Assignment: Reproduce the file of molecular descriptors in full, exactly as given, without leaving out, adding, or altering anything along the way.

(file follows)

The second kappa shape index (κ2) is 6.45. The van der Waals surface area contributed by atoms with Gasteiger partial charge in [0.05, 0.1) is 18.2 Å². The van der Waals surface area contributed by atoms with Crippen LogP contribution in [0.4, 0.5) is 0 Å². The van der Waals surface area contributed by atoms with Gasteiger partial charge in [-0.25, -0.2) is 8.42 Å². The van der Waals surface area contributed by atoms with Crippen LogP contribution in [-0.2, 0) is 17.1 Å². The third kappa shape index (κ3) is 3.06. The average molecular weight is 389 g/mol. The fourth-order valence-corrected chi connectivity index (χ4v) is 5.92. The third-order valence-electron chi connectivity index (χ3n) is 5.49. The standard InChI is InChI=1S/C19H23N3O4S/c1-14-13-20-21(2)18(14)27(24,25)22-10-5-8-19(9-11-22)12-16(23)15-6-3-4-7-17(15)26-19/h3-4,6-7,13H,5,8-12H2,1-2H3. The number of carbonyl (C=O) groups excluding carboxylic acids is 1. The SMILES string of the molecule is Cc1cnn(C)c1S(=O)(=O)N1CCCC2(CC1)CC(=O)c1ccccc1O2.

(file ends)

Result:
The second kappa shape index (κ2) is 6.45. The van der Waals surface area contributed by atoms with Gasteiger partial charge in [0.05, 0.1) is 18.2 Å². The van der Waals surface area contributed by atoms with Crippen LogP contribution in [0.4, 0.5) is 0 Å². The van der Waals surface area contributed by atoms with Gasteiger partial charge in [-0.25, -0.2) is 8.42 Å². The van der Waals surface area contributed by atoms with Crippen LogP contribution in [-0.2, 0) is 17.1 Å². The third kappa shape index (κ3) is 3.06. The average molecular weight is 389 g/mol. The fourth-order valence-corrected chi connectivity index (χ4v) is 5.92. The third-order valence-electron chi connectivity index (χ3n) is 5.49. The standard InChI is InChI=1S/C19H23N3O4S/c1-14-13-20-21(2)18(14)27(24,25)22-10-5-8-19(9-11-22)12-16(23)15-6-3-4-7-17(15)26-19/h3-4,6-7,13H,5,8-12H2,1-2H3. The number of carbonyl (C=O) groups excluding carboxylic acids is 1. The SMILES string of the molecule is Cc1cnn(C)c1S(=O)(=O)N1CCCC2(CC1)CC(=O)c1ccccc1O2.